Town of Plainfield, Hendricks Regional Health and Mr. James Wheeler Announce Preservation of Historic Little House

PLAINFIELD, Ind. – In a significant victory for historic preservation, Hendricks Regional Health, the Town of Plainfield and Mr. James Wheeler are pleased to announce the successful preservation effort of the historic Thomas and Louisa Little House. This treasured Queen Anne-style home, located along U.S. 40 in Plainfield, will now be preserved and incorporated into the community’s future growth.

The house was built between 1885 and 1891 by Thomas Havens for Thomas Little, a local farmer and grandson of pioneer Alexander Little. It features distinctive elements of the Queen Anne style, such as a corner turret, a wrap-around porch, fishscale shingles, and ornate wooden windows.

The Little House had fallen into disrepair and was unoccupied for years before the property was purchased by Hendricks in 2017 to expand healthcare services in Plainfield and further west. Since taking ownership, the nonprofit health system has actively sought out possible solutions to honor the home’s history and consider other community uses. Preservation has also been championed by the community with the creation of a petition signed by nearly 9,000 supporters.

In a collaborative effort, the Town of Plainfield Town Council and Hendricks Regional Health have agreed to relocate the Little House to the northern edge of the Hendricks property. This relocation will make way for future development while preserving the historic structure. The house, purchased by lifelong Hendricks County resident James (Jim) Wheeler, will be restored and become his personal residence.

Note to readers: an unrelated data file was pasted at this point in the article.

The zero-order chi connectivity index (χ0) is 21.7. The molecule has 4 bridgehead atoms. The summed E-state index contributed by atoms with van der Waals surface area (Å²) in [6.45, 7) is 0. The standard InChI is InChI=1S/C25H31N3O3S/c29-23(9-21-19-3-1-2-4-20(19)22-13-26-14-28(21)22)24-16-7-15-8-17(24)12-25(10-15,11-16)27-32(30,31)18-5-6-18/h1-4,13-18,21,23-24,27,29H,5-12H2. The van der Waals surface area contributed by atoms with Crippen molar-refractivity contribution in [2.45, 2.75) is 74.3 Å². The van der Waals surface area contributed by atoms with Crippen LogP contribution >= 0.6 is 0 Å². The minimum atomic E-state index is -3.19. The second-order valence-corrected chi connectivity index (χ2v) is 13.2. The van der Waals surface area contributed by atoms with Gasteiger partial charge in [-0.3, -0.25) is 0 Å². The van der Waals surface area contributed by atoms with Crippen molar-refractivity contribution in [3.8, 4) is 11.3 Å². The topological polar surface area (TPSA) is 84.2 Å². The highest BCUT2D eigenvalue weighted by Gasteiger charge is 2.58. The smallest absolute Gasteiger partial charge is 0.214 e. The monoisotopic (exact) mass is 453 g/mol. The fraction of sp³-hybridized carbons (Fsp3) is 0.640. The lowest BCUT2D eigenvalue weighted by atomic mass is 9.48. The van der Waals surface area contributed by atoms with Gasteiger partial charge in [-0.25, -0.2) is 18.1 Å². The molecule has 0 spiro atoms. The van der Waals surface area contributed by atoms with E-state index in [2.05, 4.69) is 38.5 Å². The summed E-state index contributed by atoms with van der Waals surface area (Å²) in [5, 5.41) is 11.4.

“This is a profound example of what can be achieved when a community comes together to preserve its history,” said Plainfield’s Town Council President, Robin Brandgard. “We are pleased to partner with Hendricks Regional Health to relocate the Little House, ensuring it remains a part of our cultural and architectural heritage.”

“At Hendricks, we believe that taking the best possible care of our neighbors happens through exceptional healthcare and partnerships,” said Dr. Michelle Fenoughty, President & CEO of Hendricks. “We are so thankful to the Town of Plainfield Town Council, Mr. Wheeler and the community for their support. This project is a great example of collaboration and we are proud to help pave the way to preserving a legacy that future generations will be able to enjoy.”

The house will be moved later this summer. According to Wheeler, preparation work is underway including stabilization of the porch. The back portion of the home that was added in the 1980s will be removed before it is relocated.

Wheeler, a construction management professional, is no stranger to restoring historic homes in the community. Past projects include a Plainfield home built in 1905 by Elijah Shaw which Wheeler restored to its original charm.

“It’s an honor to bring something back to life, a dream come true,” Wheeler said. “The Litle House is a masterpiece, and its Queen Anne style is rarely found in a more rural area. It will be a jewel for the Town of Plainfield.”

He has researched the home tirelessly and credits the Plainfield-Guilford Township Public Library for their assistance and resources in his restoration planning. Once the work is completed, Wheeler plans to host a Community Open House as a fundraiser for the library as well as Indiana Landmarks.

About Brian Scott

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